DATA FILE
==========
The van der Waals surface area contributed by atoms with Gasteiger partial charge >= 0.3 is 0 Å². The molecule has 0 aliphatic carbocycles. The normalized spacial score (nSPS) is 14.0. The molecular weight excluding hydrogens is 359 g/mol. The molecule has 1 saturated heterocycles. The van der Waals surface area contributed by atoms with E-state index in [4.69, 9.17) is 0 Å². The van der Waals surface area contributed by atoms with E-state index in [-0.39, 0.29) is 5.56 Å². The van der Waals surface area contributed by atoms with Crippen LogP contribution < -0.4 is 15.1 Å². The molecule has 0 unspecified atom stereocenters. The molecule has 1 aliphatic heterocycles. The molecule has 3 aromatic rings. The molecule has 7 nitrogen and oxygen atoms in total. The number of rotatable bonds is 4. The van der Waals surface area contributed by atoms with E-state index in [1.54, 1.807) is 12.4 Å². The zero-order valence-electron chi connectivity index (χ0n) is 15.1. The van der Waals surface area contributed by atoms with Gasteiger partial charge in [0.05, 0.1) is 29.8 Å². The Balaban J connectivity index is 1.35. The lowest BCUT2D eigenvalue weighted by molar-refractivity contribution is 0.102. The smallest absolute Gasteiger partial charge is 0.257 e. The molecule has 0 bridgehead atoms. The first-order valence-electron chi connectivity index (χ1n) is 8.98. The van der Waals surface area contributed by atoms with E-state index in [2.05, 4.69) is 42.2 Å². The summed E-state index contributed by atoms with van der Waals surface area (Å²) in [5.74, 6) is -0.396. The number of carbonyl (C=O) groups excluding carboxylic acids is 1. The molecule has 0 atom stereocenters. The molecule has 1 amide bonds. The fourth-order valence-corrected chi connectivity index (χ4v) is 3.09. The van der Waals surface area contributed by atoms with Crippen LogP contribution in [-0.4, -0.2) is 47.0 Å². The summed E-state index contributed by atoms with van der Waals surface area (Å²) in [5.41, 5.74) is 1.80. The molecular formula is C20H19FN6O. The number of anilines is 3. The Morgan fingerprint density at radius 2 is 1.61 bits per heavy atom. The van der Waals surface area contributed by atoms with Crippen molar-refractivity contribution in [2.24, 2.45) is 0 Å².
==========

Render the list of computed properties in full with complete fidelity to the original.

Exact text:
The van der Waals surface area contributed by atoms with Gasteiger partial charge >= 0.3 is 0 Å². The molecule has 0 aliphatic carbocycles. The normalized spacial score (nSPS) is 14.0. The molecular weight excluding hydrogens is 359 g/mol. The molecule has 1 saturated heterocycles. The van der Waals surface area contributed by atoms with E-state index in [4.69, 9.17) is 0 Å². The van der Waals surface area contributed by atoms with E-state index in [-0.39, 0.29) is 5.56 Å². The van der Waals surface area contributed by atoms with Crippen LogP contribution < -0.4 is 15.1 Å². The molecule has 0 unspecified atom stereocenters. The molecule has 1 aliphatic heterocycles. The molecule has 3 aromatic rings. The molecule has 7 nitrogen and oxygen atoms in total. The number of rotatable bonds is 4. The van der Waals surface area contributed by atoms with E-state index in [1.54, 1.807) is 12.4 Å². The zero-order valence-electron chi connectivity index (χ0n) is 15.1. The van der Waals surface area contributed by atoms with Gasteiger partial charge in [0.05, 0.1) is 29.8 Å². The Balaban J connectivity index is 1.35. The lowest BCUT2D eigenvalue weighted by molar-refractivity contribution is 0.102. The smallest absolute Gasteiger partial charge is 0.257 e. The molecule has 0 bridgehead atoms. The first-order valence-electron chi connectivity index (χ1n) is 8.98. The van der Waals surface area contributed by atoms with E-state index in [2.05, 4.69) is 42.2 Å². The summed E-state index contributed by atoms with van der Waals surface area (Å²) in [5.74, 6) is -0.396. The number of carbonyl (C=O) groups excluding carboxylic acids is 1. The molecule has 0 atom stereocenters. The molecule has 1 amide bonds. The fourth-order valence-corrected chi connectivity index (χ4v) is 3.09. The van der Waals surface area contributed by atoms with Crippen LogP contribution in [-0.4, -0.2) is 47.0 Å². The summed E-state index contributed by atoms with van der Waals surface area (Å²) in [5.41, 5.74) is 1.80. The molecular formula is C20H19FN6O. The number of anilines is 3. The Morgan fingerprint density at radius 2 is 1.61 bits per heavy atom. The van der Waals surface area contributed by atoms with Crippen molar-refractivity contribution in [2.24, 2.45) is 0 Å².